On September 13, 2016, New York Governor Andrew Cuomo announced that the New York Department of Financial Services (the “DFS”) proposed a regulation that would require banks, insurance companies, and other financial services institutions regulated by the DFS to establish and maintain a cybersecurity program (the “Proposal”). If the Proposal is adopted, New York would be the first state to mandate such cybersecurity requirements by law.
The Proposal would require any individual, partnership, corporation, association or other entity operating under a license, registration, charter, certificate, permit, accreditation or similar authorization under New York banking, insurance or financial services laws (a “Covered Entity”) to:
- Establish a cybersecurity program designed to ensure the security of information systems and nonpublic information on such systems;
- Adopt a written cybersecurity policy;
- Designate a Chief Information Security Officer responsible for implementing, overseeing and enforcing the cybersecurity program and policy; and
- Comply with notice and reporting requirements.
If adopted, the Proposal will go into effect on January 1, 2017, and Covered Entities would have 180 days from the effective date to comply with the requirements.
Summary of the Proposal’s Requirements
Cybersecurity Program: A Covered Entity must establish and maintain a cybersecurity program that is designed to perform the following core functions:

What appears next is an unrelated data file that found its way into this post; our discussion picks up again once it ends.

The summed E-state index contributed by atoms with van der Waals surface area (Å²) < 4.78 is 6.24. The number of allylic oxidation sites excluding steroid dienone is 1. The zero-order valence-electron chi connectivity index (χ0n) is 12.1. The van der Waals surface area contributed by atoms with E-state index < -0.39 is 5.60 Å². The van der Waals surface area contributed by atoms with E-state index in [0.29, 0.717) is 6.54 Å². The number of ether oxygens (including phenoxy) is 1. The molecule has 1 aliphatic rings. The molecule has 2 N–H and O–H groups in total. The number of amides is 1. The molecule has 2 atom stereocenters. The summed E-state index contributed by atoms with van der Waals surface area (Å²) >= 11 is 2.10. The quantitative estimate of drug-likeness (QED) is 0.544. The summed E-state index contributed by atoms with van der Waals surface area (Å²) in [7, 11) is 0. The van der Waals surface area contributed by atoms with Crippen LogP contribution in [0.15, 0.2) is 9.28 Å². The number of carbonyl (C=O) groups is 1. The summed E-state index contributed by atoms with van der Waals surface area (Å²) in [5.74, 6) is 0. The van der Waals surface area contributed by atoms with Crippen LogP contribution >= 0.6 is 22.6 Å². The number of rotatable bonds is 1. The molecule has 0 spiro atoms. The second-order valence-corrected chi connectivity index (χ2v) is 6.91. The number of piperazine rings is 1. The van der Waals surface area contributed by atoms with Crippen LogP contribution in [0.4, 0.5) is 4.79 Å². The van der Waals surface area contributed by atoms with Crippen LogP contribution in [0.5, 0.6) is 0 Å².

- Identify internal and external cyber risks;
- Use defensive infrastructure to protect its information systems and nonpublic information stored on such systems;
- Detect, respond to and recover from unauthorized access (and attempts to gain unauthorized access) to its information systems; and
- Fulfill all regulatory reporting obligations.
The program must include:
- Annual penetration testing and quarterly vulnerability assessments;
- Audit trail systems;
- Limitations to access privileges;
- Written procedures regarding in-house developed applications;
- Annual risk assessment;
- Personnel training and monitoring;
- Multi-factor authentication;
- Limitations on data retention;
- Encryption of nonpublic information; and
- A written incident response plan.
Cybersecurity Policy: A Covered Entity must implement and maintain a written cybersecurity policy that describes procedures for protecting its information systems and nonpublic information stored on such systems, including: information and systems security, access controls, disaster recovery plans, customer data privacy, risk assessment, vendor and third-party service provider management and incident response. The policy must be reviewed at least annually by the Covered Entity’s board of directors and approved by a senior officer.
Chief Information Security Officer and Personnel: A Covered Entity must designate a Chief Information Security Officer (“CISO”) who is responsible for overseeing and implementing the cybersecurity program and enforcing the cybersecurity policy. The CISO must report to the board at least bi-annually. A Covered Entity must also employ cybersecurity personnel sufficient to manage its cybersecurity risks and to perform the core cybersecurity functions.